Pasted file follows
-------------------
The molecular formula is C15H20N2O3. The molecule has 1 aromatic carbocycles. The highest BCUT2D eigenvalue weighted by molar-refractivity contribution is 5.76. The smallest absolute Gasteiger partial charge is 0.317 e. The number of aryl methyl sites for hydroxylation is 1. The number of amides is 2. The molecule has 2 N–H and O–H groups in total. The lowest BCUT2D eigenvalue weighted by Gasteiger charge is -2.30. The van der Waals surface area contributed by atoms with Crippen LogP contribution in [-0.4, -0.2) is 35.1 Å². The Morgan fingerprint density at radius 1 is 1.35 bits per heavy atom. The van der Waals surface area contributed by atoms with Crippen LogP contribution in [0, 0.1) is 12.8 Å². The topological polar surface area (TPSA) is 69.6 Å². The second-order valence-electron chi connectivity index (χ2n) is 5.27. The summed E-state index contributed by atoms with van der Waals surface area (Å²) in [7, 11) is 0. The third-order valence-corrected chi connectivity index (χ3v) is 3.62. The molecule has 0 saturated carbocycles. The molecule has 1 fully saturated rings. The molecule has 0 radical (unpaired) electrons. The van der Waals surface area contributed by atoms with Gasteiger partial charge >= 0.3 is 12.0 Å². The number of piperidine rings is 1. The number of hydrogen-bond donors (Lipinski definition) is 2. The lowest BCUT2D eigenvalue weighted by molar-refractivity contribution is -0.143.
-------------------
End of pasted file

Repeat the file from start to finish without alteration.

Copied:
The molecular formula is C15H20N2O3. The molecule has 1 aromatic carbocycles. The highest BCUT2D eigenvalue weighted by molar-refractivity contribution is 5.76. The smallest absolute Gasteiger partial charge is 0.317 e. The number of aryl methyl sites for hydroxylation is 1. The number of amides is 2. The molecule has 2 N–H and O–H groups in total. The lowest BCUT2D eigenvalue weighted by Gasteiger charge is -2.30. The van der Waals surface area contributed by atoms with Crippen LogP contribution in [-0.4, -0.2) is 35.1 Å². The Morgan fingerprint density at radius 1 is 1.35 bits per heavy atom. The van der Waals surface area contributed by atoms with Crippen LogP contribution in [0, 0.1) is 12.8 Å². The topological polar surface area (TPSA) is 69.6 Å². The second-order valence-electron chi connectivity index (χ2n) is 5.27. The summed E-state index contributed by atoms with van der Waals surface area (Å²) in [7, 11) is 0. The third-order valence-corrected chi connectivity index (χ3v) is 3.62. The molecule has 0 saturated carbocycles. The molecule has 1 fully saturated rings. The molecule has 0 radical (unpaired) electrons. The van der Waals surface area contributed by atoms with Gasteiger partial charge >= 0.3 is 12.0 Å². The number of piperidine rings is 1. The number of hydrogen-bond donors (Lipinski definition) is 2. The lowest BCUT2D eigenvalue weighted by molar-refractivity contribution is -0.143.